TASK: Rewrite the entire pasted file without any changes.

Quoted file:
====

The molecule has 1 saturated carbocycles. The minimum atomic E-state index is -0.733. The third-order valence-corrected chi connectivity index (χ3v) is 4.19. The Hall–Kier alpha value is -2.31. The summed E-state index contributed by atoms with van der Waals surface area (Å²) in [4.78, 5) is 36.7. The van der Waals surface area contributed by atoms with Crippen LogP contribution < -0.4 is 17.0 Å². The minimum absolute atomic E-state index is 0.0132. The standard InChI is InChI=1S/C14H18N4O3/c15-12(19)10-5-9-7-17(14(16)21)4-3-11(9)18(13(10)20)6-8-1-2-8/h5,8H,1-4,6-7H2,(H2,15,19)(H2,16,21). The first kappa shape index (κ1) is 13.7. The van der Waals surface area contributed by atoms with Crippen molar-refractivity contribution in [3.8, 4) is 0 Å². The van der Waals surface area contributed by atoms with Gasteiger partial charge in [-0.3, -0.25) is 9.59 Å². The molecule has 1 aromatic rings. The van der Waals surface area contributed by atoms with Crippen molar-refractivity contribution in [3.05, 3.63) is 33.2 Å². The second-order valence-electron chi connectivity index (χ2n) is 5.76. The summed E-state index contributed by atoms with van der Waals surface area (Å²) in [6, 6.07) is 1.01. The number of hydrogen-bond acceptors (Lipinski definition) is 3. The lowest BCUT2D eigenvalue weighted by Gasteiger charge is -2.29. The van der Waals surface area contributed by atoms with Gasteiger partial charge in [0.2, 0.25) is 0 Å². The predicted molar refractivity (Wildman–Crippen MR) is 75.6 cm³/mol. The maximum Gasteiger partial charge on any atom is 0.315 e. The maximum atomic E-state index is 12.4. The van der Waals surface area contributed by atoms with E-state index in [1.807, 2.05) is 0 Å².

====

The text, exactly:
The molecule has 1 saturated carbocycles. The minimum atomic E-state index is -0.733. The third-order valence-corrected chi connectivity index (χ3v) is 4.19. The Hall–Kier alpha value is -2.31. The summed E-state index contributed by atoms with van der Waals surface area (Å²) in [4.78, 5) is 36.7. The van der Waals surface area contributed by atoms with Crippen LogP contribution < -0.4 is 17.0 Å². The minimum absolute atomic E-state index is 0.0132. The standard InChI is InChI=1S/C14H18N4O3/c15-12(19)10-5-9-7-17(14(16)21)4-3-11(9)18(13(10)20)6-8-1-2-8/h5,8H,1-4,6-7H2,(H2,15,19)(H2,16,21). The first kappa shape index (κ1) is 13.7. The van der Waals surface area contributed by atoms with Crippen molar-refractivity contribution in [3.8, 4) is 0 Å². The van der Waals surface area contributed by atoms with Gasteiger partial charge in [-0.3, -0.25) is 9.59 Å². The molecule has 1 aromatic rings. The van der Waals surface area contributed by atoms with Crippen molar-refractivity contribution in [3.05, 3.63) is 33.2 Å². The second-order valence-electron chi connectivity index (χ2n) is 5.76. The summed E-state index contributed by atoms with van der Waals surface area (Å²) in [6, 6.07) is 1.01. The number of hydrogen-bond acceptors (Lipinski definition) is 3. The lowest BCUT2D eigenvalue weighted by Gasteiger charge is -2.29. The van der Waals surface area contributed by atoms with Gasteiger partial charge in [0.2, 0.25) is 0 Å². The predicted molar refractivity (Wildman–Crippen MR) is 75.6 cm³/mol. The maximum Gasteiger partial charge on any atom is 0.315 e. The maximum atomic E-state index is 12.4. The van der Waals surface area contributed by atoms with E-state index in [1.807, 2.05) is 0 Å².